Ekiti NDLEA seeks support to tackle drug abuse

Ekiti State Command of the National Drug Law Enforcement Agency (NDLEA) has called on the security agencies and other stakeholders to partner with the agency in its fight against drug abuse in the State.

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Solidstar News reports that Aina Rufus, the state commander, made the appeal in Ado-Ekiti during the Live Free Project organised by the Kayode Adamolekun Foundation under the theme: “It Takes a Village: Collective Responsibility For Lasting Change.”

 

The state commander, expressing concern over the high incidence of substance abuse among youths in the state, noted that violent tendencies exhibited by youths are often a result of the intake of illicit drugs.

 

Rufus further emphasized that the issue of drug abuse was becoming overwhelming for the government. Hence, there is a critical need for collaboration among security agencies, as well as individual and group efforts to curb this menace.

 

The NDLEA boss praised the foundation for its continuous efforts in combating drug abuse among youths, particularly through the sensitization of students about the dangers associated with drug abuse.

 

Engr. Kayode Adamolekun, the founder of the Kayode Adamolekun Foundation, advocated for stricter penalties for drug abusers. He supported the bill proposing the death penalty for individuals found guilty of trading or consuming hard drugs.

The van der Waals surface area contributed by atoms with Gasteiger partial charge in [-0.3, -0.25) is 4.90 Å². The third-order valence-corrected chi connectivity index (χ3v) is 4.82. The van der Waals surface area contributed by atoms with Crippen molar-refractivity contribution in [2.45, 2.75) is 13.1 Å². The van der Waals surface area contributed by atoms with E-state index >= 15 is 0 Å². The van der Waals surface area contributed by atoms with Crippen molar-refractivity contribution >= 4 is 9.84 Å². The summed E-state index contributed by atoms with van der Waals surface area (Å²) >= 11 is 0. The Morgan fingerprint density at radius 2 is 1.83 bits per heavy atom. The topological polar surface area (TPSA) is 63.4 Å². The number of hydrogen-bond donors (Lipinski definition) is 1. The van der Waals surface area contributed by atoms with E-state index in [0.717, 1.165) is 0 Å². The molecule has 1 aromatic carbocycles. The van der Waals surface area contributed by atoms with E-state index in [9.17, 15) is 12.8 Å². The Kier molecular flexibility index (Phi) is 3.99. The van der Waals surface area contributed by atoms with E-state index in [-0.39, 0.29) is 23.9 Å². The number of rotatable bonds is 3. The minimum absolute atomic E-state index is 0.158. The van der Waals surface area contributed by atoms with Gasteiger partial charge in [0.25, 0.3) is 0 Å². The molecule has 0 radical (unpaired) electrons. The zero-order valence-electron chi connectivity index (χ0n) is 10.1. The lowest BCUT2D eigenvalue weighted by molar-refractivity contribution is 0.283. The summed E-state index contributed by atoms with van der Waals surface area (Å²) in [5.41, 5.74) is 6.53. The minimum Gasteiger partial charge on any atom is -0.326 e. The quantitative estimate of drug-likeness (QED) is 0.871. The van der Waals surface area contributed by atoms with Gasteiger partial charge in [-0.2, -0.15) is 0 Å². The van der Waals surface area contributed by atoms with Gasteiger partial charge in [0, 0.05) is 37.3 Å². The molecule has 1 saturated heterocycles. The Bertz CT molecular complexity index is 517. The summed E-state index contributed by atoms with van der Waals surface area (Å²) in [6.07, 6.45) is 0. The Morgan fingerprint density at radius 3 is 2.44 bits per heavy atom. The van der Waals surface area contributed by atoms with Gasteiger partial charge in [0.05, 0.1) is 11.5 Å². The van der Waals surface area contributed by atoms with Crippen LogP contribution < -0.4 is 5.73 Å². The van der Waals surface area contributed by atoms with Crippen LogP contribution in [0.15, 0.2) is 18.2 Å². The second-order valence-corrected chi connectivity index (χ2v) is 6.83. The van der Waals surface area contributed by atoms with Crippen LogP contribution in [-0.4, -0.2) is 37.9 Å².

Adamolekun said: “I can’t wait to see the President assent his signature. That bill must be signed into law. If there are no peddlers and sellers, nobody will buy. If we leave people who are selling in the industry and we want to keep chasing people in the rural areas, we are not going to succeed. If we deal with the source, then we would have gone halfway in dealing with the issue of drugs in our society. It was a fantastic news.

 

“It’s simply doing our best to contribute to the society we belong and to see the kind of country we desire and there is nothing more than that. Sometimes, if you do a programme and one person gets the message, you have done well. We are seeing results and sometimes it may take years for us to see the result of what we are doing en masse but I know we are changing our society.

 

“We keep blaming our representatives, governors, and Presidents. What are you doing to change the narrative? My appeal to our youths is that we should not allow the situation of the country to weigh us down. Let us arise and do our bid to change the country. We can be great. I employ all the youths to rise to the responsibility.”

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